I was planning on making this quilt my first real free-motion quilting project. I envisioned big loopy swirls adorning the front and softening all those right angles. I ultimately decided, however, that such an approach might be more feminine than I wanted, so I came up with an alternative.
I consulted Amanda Jean’s post on her own rail-fence quilt and Lorna’s insights into quilting designs, and then I traded my darning foot for my walking foot. Without marking anything, I quilted wavy vertical lines.
|Originally, green was going to play a part in this color palette, |
but I decided it was a little too 1978 for me.
I swapped the green for aqua. Mmmm ... much better.
After a first pass I decided those organic lines were the right fit for this child-size quilt. What I didn’t like was the weight of my thread. I used an orange cone of Aurafil—that is, 50 weight thread. I love it for piecing; I think that thin thread helps me with precision and pressing. But I often prefer something thicker for the kind of quilting I do. It seems more forgiving; little imperfections are less noticeable to me with a thicker thread.
|The pieced backing features two Denyse Schmidt prints, |
one from Flea Market Fancy (legacy run) and one from Hadley.
So, inspired by the sketch stitching I did on my Dogwood Blossom Quilt, I quilted a second wavy line on top of each line of Aurafil, using a polyester thread from Gutermann. (Don’t judge me! I often use Gutermann’s polyester thread because it’s easy to find. I could have tried a green cone of Aurafil, which is the thicker 40 weight, but no one stocks it near me.) Sometimes this second line of Gutermann is right on top of the Aurafil thread; at other times it winds to the left or right. The result is chunky and ropy. I love it.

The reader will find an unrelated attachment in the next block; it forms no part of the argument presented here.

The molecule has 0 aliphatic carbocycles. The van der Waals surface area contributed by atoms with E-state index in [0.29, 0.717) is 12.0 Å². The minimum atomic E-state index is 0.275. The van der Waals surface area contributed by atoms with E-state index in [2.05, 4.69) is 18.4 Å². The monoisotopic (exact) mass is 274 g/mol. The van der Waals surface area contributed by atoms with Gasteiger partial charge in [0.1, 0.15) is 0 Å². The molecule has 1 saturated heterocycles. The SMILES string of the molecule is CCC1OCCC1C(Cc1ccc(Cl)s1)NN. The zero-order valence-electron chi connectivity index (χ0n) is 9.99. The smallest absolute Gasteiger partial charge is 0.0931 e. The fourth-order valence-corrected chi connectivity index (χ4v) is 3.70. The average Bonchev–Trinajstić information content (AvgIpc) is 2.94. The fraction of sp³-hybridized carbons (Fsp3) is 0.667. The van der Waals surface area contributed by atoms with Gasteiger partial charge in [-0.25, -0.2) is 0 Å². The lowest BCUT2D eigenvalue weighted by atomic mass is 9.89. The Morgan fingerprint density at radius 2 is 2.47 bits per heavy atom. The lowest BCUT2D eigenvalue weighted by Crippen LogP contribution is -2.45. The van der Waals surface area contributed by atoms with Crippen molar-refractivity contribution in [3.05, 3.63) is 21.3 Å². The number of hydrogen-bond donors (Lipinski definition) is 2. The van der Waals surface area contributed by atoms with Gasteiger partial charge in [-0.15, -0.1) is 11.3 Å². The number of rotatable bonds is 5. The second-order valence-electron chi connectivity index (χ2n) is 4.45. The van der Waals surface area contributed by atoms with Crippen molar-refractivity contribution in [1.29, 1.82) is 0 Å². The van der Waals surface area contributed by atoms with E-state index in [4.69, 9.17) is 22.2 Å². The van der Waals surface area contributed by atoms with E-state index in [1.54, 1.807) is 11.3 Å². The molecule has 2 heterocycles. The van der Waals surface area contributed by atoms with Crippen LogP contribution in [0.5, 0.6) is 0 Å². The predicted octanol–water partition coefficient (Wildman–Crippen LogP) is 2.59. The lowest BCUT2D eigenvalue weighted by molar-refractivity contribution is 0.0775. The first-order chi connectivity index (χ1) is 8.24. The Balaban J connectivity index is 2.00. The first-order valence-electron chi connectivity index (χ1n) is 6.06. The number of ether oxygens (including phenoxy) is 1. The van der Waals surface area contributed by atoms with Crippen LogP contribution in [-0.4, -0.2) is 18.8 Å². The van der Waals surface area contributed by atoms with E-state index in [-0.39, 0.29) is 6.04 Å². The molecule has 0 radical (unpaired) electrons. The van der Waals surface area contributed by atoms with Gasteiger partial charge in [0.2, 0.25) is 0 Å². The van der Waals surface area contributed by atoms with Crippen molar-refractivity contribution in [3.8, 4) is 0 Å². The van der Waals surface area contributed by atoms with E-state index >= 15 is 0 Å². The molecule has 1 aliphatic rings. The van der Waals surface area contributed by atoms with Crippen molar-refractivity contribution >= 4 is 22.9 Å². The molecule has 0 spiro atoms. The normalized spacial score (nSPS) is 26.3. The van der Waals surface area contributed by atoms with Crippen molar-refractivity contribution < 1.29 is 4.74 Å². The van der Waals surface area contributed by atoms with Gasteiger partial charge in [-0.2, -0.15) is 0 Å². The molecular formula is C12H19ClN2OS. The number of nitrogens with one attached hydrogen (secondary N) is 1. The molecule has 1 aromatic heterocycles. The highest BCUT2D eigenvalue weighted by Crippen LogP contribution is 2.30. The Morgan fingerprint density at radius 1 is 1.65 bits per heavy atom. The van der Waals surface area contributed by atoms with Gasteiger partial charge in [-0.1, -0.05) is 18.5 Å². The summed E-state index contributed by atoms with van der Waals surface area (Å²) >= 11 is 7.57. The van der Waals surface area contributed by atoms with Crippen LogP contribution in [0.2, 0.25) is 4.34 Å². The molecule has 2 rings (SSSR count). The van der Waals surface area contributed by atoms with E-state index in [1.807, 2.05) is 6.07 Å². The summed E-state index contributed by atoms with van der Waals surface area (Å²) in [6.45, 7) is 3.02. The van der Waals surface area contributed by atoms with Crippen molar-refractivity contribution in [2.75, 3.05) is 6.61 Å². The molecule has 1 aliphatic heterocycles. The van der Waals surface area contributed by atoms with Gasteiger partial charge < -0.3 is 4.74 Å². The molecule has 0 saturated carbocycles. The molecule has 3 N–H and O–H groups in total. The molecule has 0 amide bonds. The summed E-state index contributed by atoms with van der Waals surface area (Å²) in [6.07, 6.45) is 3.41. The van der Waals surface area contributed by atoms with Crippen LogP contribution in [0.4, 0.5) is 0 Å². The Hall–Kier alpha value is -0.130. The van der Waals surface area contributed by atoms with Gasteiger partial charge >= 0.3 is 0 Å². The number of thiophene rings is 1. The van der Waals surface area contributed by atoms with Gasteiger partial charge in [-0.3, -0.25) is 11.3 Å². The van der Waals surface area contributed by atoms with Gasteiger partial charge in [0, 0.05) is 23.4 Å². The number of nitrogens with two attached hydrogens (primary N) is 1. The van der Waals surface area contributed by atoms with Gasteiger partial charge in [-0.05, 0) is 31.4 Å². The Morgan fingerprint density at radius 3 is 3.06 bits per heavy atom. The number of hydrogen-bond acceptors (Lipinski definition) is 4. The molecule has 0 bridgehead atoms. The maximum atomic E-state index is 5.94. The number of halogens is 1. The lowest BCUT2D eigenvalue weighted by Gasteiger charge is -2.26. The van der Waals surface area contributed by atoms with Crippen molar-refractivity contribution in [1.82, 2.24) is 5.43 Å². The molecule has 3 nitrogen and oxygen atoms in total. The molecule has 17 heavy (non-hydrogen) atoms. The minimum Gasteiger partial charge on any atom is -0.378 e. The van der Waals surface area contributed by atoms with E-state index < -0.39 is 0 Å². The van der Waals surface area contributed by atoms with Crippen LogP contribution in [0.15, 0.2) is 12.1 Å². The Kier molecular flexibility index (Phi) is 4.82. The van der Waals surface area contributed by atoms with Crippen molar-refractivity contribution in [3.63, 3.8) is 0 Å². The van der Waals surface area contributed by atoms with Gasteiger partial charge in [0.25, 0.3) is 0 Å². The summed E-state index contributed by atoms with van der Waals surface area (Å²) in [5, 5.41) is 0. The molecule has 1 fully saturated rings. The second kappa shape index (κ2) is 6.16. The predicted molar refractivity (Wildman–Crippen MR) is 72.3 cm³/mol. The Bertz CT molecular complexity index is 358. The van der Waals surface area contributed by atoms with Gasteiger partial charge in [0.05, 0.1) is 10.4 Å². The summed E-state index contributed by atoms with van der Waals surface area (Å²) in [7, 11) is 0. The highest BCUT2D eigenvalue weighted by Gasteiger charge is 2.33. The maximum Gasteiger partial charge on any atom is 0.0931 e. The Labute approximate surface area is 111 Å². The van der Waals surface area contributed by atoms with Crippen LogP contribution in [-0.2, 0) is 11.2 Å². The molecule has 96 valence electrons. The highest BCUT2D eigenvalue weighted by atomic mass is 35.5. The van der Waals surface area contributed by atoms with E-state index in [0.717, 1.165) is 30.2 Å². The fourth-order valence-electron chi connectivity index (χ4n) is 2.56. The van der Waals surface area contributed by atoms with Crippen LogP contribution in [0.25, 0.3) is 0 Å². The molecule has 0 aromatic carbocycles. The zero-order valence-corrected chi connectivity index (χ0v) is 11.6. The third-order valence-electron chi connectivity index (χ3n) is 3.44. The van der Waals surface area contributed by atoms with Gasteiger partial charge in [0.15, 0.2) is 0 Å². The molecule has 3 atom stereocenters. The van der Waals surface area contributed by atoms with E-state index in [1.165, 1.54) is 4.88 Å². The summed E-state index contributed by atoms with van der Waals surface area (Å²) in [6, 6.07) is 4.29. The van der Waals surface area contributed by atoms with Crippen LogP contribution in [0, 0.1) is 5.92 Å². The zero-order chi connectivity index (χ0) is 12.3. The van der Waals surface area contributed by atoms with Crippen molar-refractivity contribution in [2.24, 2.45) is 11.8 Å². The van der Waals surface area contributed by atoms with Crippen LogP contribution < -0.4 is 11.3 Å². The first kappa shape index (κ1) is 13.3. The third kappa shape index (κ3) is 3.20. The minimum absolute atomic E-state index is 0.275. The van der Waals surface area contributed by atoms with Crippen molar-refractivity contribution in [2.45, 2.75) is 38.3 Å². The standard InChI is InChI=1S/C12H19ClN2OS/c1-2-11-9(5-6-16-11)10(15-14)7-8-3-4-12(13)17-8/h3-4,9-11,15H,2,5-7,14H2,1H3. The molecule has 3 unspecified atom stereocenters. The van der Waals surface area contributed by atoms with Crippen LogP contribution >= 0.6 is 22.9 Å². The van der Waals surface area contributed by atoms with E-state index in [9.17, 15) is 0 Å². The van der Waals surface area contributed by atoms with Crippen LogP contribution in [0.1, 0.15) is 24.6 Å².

|More detail of quilting on the back.|
The majority of the fabrics used were from my stash, many of them initially bought for other projects, and my scrap bin. Among the creatures in this quilt are Rae Hoekstra’s orange frogs and mustard snails as well as Ann Kelle’s sweet raccoons. But it’s the wide-eyed moose, also by Ann Kelle, that steal the show.
|Frogs? Check. Snails? Check. No puppy-dog tails here, |
but the moose more than make up for it!
So what are your thread preferences? Am I the only quilter in the world who uses polyester?!
Linking up to TGIFF, Finish It Up Friday, Oh Scrap!, Sew Cute Tuesday, Let’s Bee Social and Scraptastic Tuesday ...